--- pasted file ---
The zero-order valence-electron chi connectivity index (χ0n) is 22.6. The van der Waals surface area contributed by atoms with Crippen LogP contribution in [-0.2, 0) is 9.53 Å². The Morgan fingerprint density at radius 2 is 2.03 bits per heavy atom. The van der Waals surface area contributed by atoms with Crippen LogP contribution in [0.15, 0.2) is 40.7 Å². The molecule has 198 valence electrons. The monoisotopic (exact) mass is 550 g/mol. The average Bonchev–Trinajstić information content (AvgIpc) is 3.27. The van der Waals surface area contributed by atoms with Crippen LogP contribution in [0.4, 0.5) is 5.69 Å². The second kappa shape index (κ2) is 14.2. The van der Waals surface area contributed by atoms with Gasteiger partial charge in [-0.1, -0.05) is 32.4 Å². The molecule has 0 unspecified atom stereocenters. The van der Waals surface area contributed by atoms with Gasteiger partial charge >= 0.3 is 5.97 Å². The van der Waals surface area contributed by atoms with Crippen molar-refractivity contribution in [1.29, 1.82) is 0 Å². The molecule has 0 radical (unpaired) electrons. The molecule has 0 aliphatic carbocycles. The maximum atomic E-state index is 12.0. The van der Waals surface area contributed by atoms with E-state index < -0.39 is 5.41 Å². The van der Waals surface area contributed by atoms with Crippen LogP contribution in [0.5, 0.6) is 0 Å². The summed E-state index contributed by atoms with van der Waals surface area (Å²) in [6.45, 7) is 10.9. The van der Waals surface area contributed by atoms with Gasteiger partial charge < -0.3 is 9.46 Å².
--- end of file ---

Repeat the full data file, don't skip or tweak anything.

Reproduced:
The zero-order valence-electron chi connectivity index (χ0n) is 22.6. The van der Waals surface area contributed by atoms with Crippen LogP contribution in [-0.2, 0) is 9.53 Å². The Morgan fingerprint density at radius 2 is 2.03 bits per heavy atom. The van der Waals surface area contributed by atoms with Crippen LogP contribution in [0.15, 0.2) is 40.7 Å². The molecule has 198 valence electrons. The monoisotopic (exact) mass is 550 g/mol. The average Bonchev–Trinajstić information content (AvgIpc) is 3.27. The van der Waals surface area contributed by atoms with Crippen LogP contribution in [0.4, 0.5) is 5.69 Å². The second kappa shape index (κ2) is 14.2. The van der Waals surface area contributed by atoms with Gasteiger partial charge in [-0.1, -0.05) is 32.4 Å². The molecule has 0 unspecified atom stereocenters. The van der Waals surface area contributed by atoms with Gasteiger partial charge >= 0.3 is 5.97 Å². The van der Waals surface area contributed by atoms with Crippen molar-refractivity contribution in [1.29, 1.82) is 0 Å². The molecule has 0 radical (unpaired) electrons. The molecule has 0 aliphatic carbocycles. The maximum atomic E-state index is 12.0. The van der Waals surface area contributed by atoms with E-state index < -0.39 is 5.41 Å². The van der Waals surface area contributed by atoms with Crippen LogP contribution in [0.5, 0.6) is 0 Å². The summed E-state index contributed by atoms with van der Waals surface area (Å²) in [6.45, 7) is 10.9. The van der Waals surface area contributed by atoms with Gasteiger partial charge < -0.3 is 9.46 Å².